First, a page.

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Child Protection Legislation Training doesn’t have to be focussed on Legislation

At CarersEd we ensure that participants come away from our Child Protection training filled with real life understanding of how to protect children, well beyond a simple understanding of legislation.

Dry Reading

Often when I hear of others experiences of legislative training, I hear of dry readings through boring pieces of legislation, with little passion in the training or trainer.

For CarersEd protecting children is a passion, and that comes through in our training. This passion is passed onto participants through our Child Protection Training. Instead of simply passing on cold legislative facts, we share stories and our experience. This is so participants take home connections between life and legislation.  It makes concrete the reason for the training – to protect children.

A Grim Story

One of the stories we share behind current Child Protection Legislation is that of the Hatpin murders. The murder of 13 babies occurred in the 1890’s involving a practice known as Baby Farming.  Baby farming involved taking on custody of an infant in exchange for payment. Sarah and John Makin paid unmarried mothers of new babies, to take on care of the baby when the mothers could not. This was unregulated and often the result of a newspaper advertisement. The young mother listed their baby for a cash payment.

Unfortunately for these 13 babies, the exact causes of their deaths was never found. Constable James Joyce, who was instrumental in the hunt for the bodies, told The Sydney Morning Herald about bloodstains on the children’s clothing, He believed they had been stabbed in the heart with a large needle, hence the name “hatpin murders”. Sarah and John Makin were charged with multiple cases of murder, burying the babies bodies in the backyard of various homes they lived in from 1890-1893.

Figure 1 An image of the Makin's house.
A Positive Outcome

Despite the grim story and the tragic loss of life, there was a positive outcome. As a result of the court case, the New South Wales Legislative Assembly established the Children’s Protection Act in 1892. This piece of legislation began to regulate the adoption of children. It also made it an offence to fail to report the death of an infant. That Act was the birthplace of current child protection legislation, although it has evolved considerably over more than a century.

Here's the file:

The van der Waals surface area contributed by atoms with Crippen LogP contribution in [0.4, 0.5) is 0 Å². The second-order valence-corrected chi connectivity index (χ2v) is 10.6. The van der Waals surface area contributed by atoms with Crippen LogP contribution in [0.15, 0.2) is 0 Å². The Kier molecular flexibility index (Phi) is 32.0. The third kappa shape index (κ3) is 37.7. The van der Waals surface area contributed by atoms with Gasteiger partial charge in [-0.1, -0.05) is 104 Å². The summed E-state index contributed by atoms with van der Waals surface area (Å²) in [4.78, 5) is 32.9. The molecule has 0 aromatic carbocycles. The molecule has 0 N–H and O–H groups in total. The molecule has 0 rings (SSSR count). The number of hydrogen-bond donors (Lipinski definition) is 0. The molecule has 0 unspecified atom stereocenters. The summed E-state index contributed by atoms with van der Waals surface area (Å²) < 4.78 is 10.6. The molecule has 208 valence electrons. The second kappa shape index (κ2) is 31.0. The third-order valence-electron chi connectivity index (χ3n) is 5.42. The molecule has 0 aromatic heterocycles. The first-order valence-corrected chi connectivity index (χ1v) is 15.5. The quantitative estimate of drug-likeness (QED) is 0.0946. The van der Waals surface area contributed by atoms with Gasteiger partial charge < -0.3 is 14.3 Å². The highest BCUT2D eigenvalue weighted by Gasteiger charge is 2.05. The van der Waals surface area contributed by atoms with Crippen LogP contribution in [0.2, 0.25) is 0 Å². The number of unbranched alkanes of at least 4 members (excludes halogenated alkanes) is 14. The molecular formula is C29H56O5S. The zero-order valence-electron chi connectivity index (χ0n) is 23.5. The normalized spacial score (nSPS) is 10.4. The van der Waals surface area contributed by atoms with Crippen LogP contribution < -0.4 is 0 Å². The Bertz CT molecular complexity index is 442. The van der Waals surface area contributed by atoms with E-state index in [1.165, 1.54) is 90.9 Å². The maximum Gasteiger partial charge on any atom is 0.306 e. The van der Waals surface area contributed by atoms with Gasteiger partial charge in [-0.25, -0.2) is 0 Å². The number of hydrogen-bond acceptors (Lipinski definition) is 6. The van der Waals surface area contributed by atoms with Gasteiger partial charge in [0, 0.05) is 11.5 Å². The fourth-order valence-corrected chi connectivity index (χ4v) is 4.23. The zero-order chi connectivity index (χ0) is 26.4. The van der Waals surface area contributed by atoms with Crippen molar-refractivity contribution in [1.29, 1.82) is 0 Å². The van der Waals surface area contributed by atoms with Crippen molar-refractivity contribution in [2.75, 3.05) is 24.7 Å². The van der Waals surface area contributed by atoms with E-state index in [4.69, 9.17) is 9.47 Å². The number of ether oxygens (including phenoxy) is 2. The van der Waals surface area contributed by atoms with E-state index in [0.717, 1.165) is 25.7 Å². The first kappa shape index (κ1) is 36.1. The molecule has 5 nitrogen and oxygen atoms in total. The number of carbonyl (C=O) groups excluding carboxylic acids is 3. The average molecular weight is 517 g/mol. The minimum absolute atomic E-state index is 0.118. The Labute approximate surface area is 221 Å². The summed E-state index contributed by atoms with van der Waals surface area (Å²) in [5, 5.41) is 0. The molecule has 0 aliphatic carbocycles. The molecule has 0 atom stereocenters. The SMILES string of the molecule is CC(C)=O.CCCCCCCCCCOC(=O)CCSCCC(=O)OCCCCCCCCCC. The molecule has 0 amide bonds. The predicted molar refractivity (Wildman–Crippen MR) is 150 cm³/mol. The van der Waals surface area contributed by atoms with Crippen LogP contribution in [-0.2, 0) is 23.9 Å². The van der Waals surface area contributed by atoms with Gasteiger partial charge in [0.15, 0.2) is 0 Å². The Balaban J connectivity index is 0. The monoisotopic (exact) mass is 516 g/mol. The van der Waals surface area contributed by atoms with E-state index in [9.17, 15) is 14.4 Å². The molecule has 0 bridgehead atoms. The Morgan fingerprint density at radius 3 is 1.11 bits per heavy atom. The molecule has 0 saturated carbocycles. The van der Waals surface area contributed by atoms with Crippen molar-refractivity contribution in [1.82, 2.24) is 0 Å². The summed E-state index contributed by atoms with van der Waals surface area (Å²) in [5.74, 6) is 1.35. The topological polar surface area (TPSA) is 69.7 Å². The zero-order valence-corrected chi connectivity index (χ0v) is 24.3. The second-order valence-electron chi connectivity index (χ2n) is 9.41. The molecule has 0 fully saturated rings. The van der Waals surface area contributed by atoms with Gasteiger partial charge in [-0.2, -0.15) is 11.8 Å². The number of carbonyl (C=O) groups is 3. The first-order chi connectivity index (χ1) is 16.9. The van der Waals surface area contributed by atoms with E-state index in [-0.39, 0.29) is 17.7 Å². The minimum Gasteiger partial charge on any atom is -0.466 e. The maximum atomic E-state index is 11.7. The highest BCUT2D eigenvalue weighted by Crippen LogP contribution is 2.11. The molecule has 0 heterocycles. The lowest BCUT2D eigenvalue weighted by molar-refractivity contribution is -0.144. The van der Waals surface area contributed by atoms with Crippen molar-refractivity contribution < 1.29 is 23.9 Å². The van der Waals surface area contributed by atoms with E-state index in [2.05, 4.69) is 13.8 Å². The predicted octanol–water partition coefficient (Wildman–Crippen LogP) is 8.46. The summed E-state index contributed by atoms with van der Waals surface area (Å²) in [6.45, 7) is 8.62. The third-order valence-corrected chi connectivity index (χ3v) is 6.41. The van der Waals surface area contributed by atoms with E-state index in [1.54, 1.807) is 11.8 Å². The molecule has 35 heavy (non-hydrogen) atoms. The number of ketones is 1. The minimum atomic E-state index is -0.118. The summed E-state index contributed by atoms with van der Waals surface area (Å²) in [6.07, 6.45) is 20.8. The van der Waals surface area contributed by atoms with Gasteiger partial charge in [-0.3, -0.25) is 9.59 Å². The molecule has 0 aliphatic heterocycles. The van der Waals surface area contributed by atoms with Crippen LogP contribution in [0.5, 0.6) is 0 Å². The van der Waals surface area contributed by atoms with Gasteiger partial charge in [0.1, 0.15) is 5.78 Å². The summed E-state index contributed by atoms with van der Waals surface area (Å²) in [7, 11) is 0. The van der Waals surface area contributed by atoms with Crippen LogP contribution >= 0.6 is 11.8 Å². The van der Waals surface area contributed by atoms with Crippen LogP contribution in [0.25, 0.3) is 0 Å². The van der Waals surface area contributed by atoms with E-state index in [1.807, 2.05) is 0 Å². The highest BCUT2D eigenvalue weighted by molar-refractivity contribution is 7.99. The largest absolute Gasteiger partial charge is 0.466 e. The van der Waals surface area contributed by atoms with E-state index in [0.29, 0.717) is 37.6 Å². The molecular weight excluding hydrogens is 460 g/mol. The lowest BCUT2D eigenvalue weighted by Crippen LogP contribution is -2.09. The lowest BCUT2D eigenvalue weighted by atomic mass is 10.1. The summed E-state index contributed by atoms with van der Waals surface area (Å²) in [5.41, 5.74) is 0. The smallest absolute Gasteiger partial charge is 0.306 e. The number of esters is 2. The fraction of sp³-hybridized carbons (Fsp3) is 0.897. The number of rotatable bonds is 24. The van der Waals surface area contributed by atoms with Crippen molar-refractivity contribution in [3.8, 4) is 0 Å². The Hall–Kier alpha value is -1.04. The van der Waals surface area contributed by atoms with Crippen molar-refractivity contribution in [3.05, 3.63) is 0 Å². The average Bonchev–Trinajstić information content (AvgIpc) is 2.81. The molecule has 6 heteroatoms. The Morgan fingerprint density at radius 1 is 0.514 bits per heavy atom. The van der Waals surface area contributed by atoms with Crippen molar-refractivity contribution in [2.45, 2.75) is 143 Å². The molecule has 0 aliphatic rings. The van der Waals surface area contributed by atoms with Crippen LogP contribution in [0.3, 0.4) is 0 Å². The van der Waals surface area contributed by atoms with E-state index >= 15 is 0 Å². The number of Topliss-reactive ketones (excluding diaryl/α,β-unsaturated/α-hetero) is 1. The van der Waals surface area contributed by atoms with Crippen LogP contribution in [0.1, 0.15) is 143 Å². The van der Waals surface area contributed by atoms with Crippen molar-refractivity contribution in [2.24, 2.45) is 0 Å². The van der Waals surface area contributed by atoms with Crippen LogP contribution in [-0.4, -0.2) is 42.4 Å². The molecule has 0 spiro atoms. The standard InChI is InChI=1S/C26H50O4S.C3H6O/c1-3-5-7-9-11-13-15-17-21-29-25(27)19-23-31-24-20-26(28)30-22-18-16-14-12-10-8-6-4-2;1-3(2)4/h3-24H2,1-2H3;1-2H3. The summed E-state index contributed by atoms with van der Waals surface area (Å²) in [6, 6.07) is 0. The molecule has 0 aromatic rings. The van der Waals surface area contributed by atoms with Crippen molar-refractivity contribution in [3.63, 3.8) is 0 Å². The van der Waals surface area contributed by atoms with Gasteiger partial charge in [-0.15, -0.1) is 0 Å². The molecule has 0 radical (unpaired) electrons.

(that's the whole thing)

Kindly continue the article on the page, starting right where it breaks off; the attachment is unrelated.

Practical Training Strategies
Our Focus

CarersEd focus our training on the positive steps that can be made to protect the lives of children. We focus on positive outcomes for children within our training which means participants are not dragged into presentations of dry legislation. CarersEd training participants come away with practical strategies for protecting children systems for remembering the categories of harm. We provide guidance on remaining calm and reassuring children during disclosures in our Response to Disclosure Training for New South Wales and Queensland. We encourage participants to recognise the bravery of a child and to allow the child to maintain control during a disclosure as… “the child is often telling us about difficult circumstances. These abusive circumstances often lead to a loss of the child’s control which is why we need to ensure the child keeps a sense of control throughout the disclosure.”

Children First

At CarersEd, we share strategies in our New South Wales and Queensland Child Protection training to ensure our participants are focussed on children first, not legislation. We use case studies to make the categories of abuse recognisable, not simply a section of the legislation.  Chen’s parent is neglecting to provide him with basic medical care . Fatima goes to school with inadequate food for the day. Both case studies allow us to introduce strategies for taking a child focussed perspective.

Safety Networks

We empower adults to empower children to seek out support through our Safety Networks training. Introducing feeling unsafe, we talk about butterflies in the stomach and other body signs and thoughts and what the difference is between feeling butterflies for example at the top of a rollercoaster and feeling these when we are actually unsafe.

We’ve come a long way

Whilst we have come a long way since the 1890’s, legislation is constantly changing to better protect children. At CarersEd we ensure that participants come away from our New South Wales and Queensland Mandatory Reporters Child Protection training filled with real life understanding of current legislation. Of more importance we ensure they complete our training with a shared passion around using this legislation to protect the children they engage with.

Play your part to keep children safe